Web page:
But what Wendlandt valued even more than the fishing information was Surman’s friendship, which helped tremendously in diffusing the stress levels of the season.
“I’m not going to lie; I get wound up pretty tight at tournaments,” Wendlandt offered with a laugh. “Surman is relaxed, easygoing and absolutely hilarious to be around. His dry sense of humor during the tensest times this past season totally kept me in check. He kept me from obsessing and worrying myself to death every second of the day.”
Surman believes he and Wendlandt’s relationship works because they have different long-term goals. Though Surman loves to fish tournaments, he makes his living as a successful electrical engineer for Siemens Corporation.
“We’re longtime friends and both love fishing,” Surman related. “But fishing is his living. I’m fortunate in that I have a great job and don’t have to rely on fishing solely for my income. At the same time, I work hard at fishing, too, and want to do the best I possibly can. We put everything on the table every night, and it helps both of us.
“And please, it’s not like three-time Angler of the Year Clark Wendlandt is riding my coattails, OK,” Surman continued. “Believe me, he works harder at this than anyone else, and most of the time he doesn’t even want my help – he wants to do it all himself – and I know that. But if I discover a little piece of the puzzle that he needs, I’m going to give it to him.
“I’ve known Clark a long time,” Surman said. “He’s an awesome fisherman, but in my opinion he’s got one nemesis that holds him back from being absolutely awesome: He’s very analytical, and he beats himself up too much when the smallest things go wrong. He’s wants to plan out every detail of a tournament day, and you just can’t do that in tournament fishing; there are too many things out of your control. You have to go with the flow, kind of dance with what the day gives you and be in a position to seize certain special opportunities when they present themselves.
“Clark is at his best as a fisherman when he is loose, freewheeling and fishing from the hip, and that’s where I try to keep him mentally. I try to keep the frantic, obsessive Wendlandt away at tournaments, and trust me, that’s a full-time job because the guy is some kind of obsessive.”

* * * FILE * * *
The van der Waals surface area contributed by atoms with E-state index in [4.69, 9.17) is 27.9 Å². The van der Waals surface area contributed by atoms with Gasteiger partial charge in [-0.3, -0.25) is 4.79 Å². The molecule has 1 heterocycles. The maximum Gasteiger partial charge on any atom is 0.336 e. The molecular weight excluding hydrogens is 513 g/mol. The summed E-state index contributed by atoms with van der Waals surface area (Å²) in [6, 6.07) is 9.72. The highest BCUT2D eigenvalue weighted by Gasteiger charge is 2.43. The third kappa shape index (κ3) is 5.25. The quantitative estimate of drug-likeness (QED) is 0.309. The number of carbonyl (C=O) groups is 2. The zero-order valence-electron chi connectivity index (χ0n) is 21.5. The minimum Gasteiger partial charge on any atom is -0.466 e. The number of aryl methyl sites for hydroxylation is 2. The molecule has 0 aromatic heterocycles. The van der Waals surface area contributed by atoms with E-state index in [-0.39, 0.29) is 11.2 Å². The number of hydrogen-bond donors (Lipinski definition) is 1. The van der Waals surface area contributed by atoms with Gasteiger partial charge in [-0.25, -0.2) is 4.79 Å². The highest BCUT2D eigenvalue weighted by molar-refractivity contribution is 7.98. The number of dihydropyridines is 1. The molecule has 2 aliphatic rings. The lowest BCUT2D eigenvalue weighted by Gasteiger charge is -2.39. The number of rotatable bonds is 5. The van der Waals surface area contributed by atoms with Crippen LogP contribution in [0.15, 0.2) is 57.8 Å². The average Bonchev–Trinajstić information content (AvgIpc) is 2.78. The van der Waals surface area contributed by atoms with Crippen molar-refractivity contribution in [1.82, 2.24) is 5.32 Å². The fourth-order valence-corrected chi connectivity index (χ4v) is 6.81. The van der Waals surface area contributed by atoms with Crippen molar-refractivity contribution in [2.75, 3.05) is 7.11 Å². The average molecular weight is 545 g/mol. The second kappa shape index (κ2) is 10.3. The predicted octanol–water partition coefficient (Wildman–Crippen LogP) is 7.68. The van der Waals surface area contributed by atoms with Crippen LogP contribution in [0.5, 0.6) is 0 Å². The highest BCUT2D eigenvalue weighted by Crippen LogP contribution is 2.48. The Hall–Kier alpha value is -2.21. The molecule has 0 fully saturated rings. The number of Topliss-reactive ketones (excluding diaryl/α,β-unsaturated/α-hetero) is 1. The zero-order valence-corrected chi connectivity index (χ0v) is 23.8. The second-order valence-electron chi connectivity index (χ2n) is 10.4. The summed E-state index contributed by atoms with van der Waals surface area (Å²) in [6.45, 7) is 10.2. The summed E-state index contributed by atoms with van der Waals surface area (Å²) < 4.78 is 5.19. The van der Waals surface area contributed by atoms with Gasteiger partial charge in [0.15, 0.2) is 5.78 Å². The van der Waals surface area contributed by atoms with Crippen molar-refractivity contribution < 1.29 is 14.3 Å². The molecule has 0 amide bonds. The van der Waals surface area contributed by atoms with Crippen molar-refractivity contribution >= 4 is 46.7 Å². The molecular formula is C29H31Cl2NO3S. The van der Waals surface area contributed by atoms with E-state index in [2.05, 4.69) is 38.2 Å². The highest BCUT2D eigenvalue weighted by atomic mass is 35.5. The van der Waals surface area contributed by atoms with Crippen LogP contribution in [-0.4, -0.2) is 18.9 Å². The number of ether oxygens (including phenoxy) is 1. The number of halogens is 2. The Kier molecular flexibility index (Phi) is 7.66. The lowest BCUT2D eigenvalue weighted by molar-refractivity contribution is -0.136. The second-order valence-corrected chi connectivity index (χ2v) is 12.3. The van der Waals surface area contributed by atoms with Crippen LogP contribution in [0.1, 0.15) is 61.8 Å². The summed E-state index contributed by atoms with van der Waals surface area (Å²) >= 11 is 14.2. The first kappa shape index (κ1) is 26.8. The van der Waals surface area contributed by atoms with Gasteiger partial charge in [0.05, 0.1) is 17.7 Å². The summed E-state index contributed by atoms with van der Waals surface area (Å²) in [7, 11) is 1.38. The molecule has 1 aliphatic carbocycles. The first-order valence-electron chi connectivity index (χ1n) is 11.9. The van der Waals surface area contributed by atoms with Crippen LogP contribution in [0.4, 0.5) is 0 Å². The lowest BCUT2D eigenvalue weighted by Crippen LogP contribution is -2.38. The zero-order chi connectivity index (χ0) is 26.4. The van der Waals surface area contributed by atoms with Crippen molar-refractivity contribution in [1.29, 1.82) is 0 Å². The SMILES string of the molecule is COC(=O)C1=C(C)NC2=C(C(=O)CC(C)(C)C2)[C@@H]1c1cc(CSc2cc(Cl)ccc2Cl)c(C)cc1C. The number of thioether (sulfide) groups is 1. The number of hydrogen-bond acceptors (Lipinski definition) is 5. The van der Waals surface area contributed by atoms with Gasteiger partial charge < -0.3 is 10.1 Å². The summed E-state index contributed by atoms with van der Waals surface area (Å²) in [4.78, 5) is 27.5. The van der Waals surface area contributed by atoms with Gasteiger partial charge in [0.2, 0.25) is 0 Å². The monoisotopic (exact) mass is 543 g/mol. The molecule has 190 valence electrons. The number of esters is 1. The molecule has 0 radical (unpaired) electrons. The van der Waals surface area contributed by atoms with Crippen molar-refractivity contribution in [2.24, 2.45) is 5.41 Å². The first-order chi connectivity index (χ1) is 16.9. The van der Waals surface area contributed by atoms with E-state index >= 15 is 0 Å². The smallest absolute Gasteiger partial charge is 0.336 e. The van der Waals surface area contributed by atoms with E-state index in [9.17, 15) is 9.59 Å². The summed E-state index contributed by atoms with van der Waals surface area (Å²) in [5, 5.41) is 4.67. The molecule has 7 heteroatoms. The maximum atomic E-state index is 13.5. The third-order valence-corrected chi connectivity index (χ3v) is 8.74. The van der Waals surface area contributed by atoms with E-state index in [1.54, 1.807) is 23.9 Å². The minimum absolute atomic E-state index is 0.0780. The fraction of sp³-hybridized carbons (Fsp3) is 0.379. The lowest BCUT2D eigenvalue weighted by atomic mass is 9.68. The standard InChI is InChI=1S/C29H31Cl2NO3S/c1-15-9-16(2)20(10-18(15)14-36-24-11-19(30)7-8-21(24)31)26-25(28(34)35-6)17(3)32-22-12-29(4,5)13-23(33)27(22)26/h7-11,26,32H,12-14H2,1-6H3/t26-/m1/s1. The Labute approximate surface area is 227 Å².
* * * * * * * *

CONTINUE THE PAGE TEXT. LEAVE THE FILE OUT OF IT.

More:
And when given a chance to rib his Angler of the Year friend publicly, Surman does not stop at Wendlandt’s obsessiveness.
“Yeah, he’s got some issues,” Surman chuckled. “He absolutely thrives on misery, especially mine. If it’s 18 degrees and snowing outside, he’s giddy about it. He can’t wait to get out there in it because he knows I hate it. The more miserable the conditions are, the more he wants to go fishing. Table Rock this year was brutal – sleet, snow, wind chills in the teens all day – and he was like a pig in slop; he just loved it.
“I’m from Florida, and I was freezing. Each day of that tournament I had to wear every piece of clothing I brought with me, and he thought it was hilarious. We rented this little two-room cabin with one heater – guess whose room had the heater? Yep, that’d be Wendlandt’s room. What did my room have in it? A broken window, letting 15-degree air in all night. It was so cold in my room I had to sleep in my rain suit. Every time my teeth would start chattering, he’d just laugh until he cried. I don’t know why, but that man loves my misery.
“Also, he is so competitive. Everything is a contest: Who can rig tackle the fastest? Who can tie a better knot? Who has the strongest split rings?
“When we go to dinner, it’s, Who can eat the fastest? Who can drink the most iced tea? Who can eat the most chips? And he especially likes contests of pain: Who can eat the hottest salsa? Who can eat the most jalapenos? It never ends.
“And I’m telling you, no one gets up earlier than he does. Each day of practice he gets up earlier and earlier. It won’t get light until 6:30, and Wendlandt’s setting the darn clock for 4 a.m. Then he’ll ask me, `Is 4 o’clock too early?’ If I say yes, he’ll set it for 3:30!
“The man operates on zero sleep!” Surman continued. “At both Kentucky Lake and Champlain, we had to get up in the middle of the night every night of practice so we could trailer our boats for three hours to where he wanted to practice. It was insane! Some nights we would go to bed at midnight and then get up at 3 a.m. And here’s the brutal part: He wakes up so dang happy. He pops up like toast, just a singing and a whistling like he’s had more rest than Rip Van Winkle. One thing is for sure: He absolutely loves this sport.”